Making a film of battle in 1916 and taking it direct to cinemas before the battle had ended was groundbreaking. The cameramen filmed with the troops and captured the dirt and horror of modern warfare, but after its acclaimed first screenings, doubts began to emerge as to the honesty of the film, producing a century of controversy. – Highly Recommended
NAME: Shooting The Somme, How an Iconic Film Was Faked, Uncovering a Century of Controversy FILE: R2807 AUTHOR: Bob Carruthers PUBLISHER: Pen & Sword BINDING: hard back PAGES: 304 PRICE: £25.00 GENRE: Non Fiction SUBJECT: WWI, World War One, World War 1, First World War, The Great War, trench warfare, Battle of the Somme, 1916, movie making, motion pictures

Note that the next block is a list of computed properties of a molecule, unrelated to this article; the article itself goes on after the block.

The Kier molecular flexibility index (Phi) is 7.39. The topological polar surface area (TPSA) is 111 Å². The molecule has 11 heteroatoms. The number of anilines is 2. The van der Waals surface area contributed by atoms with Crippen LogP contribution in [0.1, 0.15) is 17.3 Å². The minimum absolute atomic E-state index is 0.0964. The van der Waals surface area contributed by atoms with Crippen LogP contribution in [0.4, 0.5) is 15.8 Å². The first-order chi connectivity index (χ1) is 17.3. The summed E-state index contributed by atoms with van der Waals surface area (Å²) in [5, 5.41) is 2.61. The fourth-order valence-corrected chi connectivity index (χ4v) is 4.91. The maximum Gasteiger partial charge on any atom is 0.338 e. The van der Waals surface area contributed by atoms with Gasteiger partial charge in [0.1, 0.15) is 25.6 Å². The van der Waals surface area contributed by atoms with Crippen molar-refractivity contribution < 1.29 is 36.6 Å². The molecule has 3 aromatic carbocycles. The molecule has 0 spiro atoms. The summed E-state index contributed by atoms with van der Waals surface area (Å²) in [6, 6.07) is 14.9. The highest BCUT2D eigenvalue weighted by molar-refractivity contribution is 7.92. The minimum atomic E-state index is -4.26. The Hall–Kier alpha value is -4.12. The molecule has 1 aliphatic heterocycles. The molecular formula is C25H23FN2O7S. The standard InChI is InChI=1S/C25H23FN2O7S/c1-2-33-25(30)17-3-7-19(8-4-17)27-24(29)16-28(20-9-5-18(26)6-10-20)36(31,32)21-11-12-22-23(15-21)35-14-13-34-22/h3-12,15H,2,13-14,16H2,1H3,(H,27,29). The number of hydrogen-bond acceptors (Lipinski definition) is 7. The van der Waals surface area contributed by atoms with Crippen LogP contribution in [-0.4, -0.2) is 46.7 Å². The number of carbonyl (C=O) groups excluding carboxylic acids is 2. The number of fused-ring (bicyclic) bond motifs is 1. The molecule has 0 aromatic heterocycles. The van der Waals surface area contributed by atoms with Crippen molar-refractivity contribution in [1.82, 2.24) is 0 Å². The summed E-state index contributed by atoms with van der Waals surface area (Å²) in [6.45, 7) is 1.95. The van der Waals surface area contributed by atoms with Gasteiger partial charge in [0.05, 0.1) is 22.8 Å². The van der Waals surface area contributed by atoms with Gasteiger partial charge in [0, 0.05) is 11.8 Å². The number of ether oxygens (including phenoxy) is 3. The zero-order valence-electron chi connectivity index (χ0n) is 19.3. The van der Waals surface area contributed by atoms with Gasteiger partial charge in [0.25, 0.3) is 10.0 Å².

IMAGE: B2807.jpg BUYNOW: http://tinyurl.com/yxtskuj3 LINKS: DESCRIPTION: Making a film of battle in 1916 and taking it direct to cinemas before the battle had ended was groundbreaking. The cameramen filmed with the troops and captured the dirt and horror of modern warfare, but after its acclaimed first screenings, doubts began to emerge as to the honesty of the film, producing a century of controversy. - Highly Recommended This book provides the first balanced review of how this groundbreaking film was shot, edited and presented, including details of how some scenes were manufactured. Today it is perhaps difficult to appreciate the challenges of shooting a film in battle during 1916, pulling the elements together and making it flow for the audience. It is also perhaps difficult to appreciate today just how sensational the film was and how great the impact on the audiences. In 1916, movie film making may have been a young industry but was not new, with several decades of experimenting under its belt. Photography in war was also more than half a century old and this gave much knowledge of the challenges of operating relatively vulnerable equipment on the battle field, being close enough to the action to get the most revealing shots, while staying alive. There were also challenges in shooting action shots where there was no control over lighting, or the opportunity to reshoot any footage that needed to be better. Once film was shot there were challenges in getting it back to the photo lab for processing. Then the processed film had to be put together and edited to produce a flow that would hold the attention of the audience. Action footage would include imperfect scenes and the director would have to decide whether to use authentic footage, or fabricate new footage, to produce the effect required on the audience. Today we are used to phone camera footage shot by amateurs and film shot be professional war correspondents, where we assume that what we are viewing is authentic film. The mass of images available of any specific event is assumed to provide some level of authenticity by comparing footage from different cameras. However, film/video is still edited and enhanced and this is easier today in a digital environment. In reality, digital filming offers a great many opportunities to significantly enhance video and modify elements to completely alter the information portrayed. Shooting the Somme was a very interesting prototype for today's instant documentary, in addition to being a fascinating story of how early combat cameramen and film directors rose to the challenges and exploited the opportunities that were available to them.